I read another article recently about a study on compassion. The conclusion was that the more you have the less compassionate you seem to be. People with little will willingly share whatever they have with other people who have less but the ones with more than they can possibly use, hoard it and live in fear that someone is trying to take it away from them.

What the working poor want, what the struggling middle class wants are not free handouts but jobs and decent wages for the work they do and some sense of security that the investments they make in their retirement funds won't be lost by Wall Street, sucked into the hoard of money some billionaire already has. What the country needs is some investment in its infrastructure which is crumbling.

I don't think that's too much to ask for from the people who gained so much from this country.


  1. Excellent post. For the life of me, I can't understand why anyone but about fifteen incredibly, profanely rich guys would vote for Romney.
    As my husband said to someone once, "You're not rich enough to be a Republican."

  2. a very interesting post. i had not considered the slant of the non-investment going on by the wealthy.

  3. Interesting to see what happens, we need something to happen

  4. I've said it before, and I'll say it again:

    "Money is too important to be left to the rich"

  5. As usual you make a ton of sense. It's too bad that "sense" isn't really valued by the people who can effect real change.

  6. Way to go, Ellen.

    The wealthy who argue against capital gains taxes make the argument that their investments fuel the economy, but it seems way more like hoarding.

    As for compassion, I wonder why that so conveniently disappears with added wealth? I thought my mother-in-law was draconian when she said "money is the root of all evil" but maybe she was right.

  7. I also believe all that capital will be withheld another four years if those who hold it are not pleased with the outcome of this election.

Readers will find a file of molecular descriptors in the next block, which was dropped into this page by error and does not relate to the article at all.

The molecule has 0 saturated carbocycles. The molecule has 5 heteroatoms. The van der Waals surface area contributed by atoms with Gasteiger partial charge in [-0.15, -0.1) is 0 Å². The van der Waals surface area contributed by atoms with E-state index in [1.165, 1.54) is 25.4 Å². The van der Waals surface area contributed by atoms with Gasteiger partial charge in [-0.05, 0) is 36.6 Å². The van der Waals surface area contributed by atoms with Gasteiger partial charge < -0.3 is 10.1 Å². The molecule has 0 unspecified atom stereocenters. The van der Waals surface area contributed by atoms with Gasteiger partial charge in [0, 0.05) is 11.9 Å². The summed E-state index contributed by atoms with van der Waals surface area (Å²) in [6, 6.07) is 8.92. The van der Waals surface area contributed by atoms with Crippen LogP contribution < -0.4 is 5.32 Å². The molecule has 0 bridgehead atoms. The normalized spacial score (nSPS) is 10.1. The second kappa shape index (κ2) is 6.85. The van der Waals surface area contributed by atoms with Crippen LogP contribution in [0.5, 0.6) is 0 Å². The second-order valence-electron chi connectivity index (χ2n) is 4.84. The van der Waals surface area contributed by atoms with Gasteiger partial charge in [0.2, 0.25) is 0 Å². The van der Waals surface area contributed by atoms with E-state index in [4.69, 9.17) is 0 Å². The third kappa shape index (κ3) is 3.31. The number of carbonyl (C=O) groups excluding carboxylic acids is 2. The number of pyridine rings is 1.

8. In my childhood family- we had a share the wealth for the betterment of all. We pooled our cash and decided where it would best be spent. There was never any greed, or so I thought...My brother broke the rules, robbed my piggie bank and became a bit of a shark. I didn't mind because I thought he was more needy than I, and I loved him. I guess it is a matter of spiritual maturity.
    I love this post, Ms. Ellen! I am voting for YOU!!!

  9. People always say rich people are happier. I don't think so. I do think people become more cynical, shallower, greedy, and phony when they make more money than they need to live on.

    This is a great post Ellen. Thank you!

  10. I know this is on a small scale but my husband's family had a rich person who merely used her money to dangle in front of family. A women with many promises and little truth. The preacher at a defunct church received the same allotment of her neices and nephews. The grand balance was sent to the Baptist Convention to "buy" her way into heaven. This same amount of money divided among the young people she overlooked would have made a major difference in their lives.

  11. Agreed! And it's interesting that the people who "have" always want more. And more, and more. There is never enough.

    I don't make much, but I also don't spend much. I'm happy with that arrangement!

  12. "But, back to being rich. How much is enough? At what point does wealth stop being sought after or acquired for ease of living and start being greed?" Substitute greed for power and you have my thoughts exactly when I first thought them in college. It was then that I realized that I am a socialist. Or at least so sort of hybrid one.

  13. the stats on compassion are so true
    in this storm aftermath I am seeing those with the least resources sharing them the most


I opened my big mouth, now it's your turn.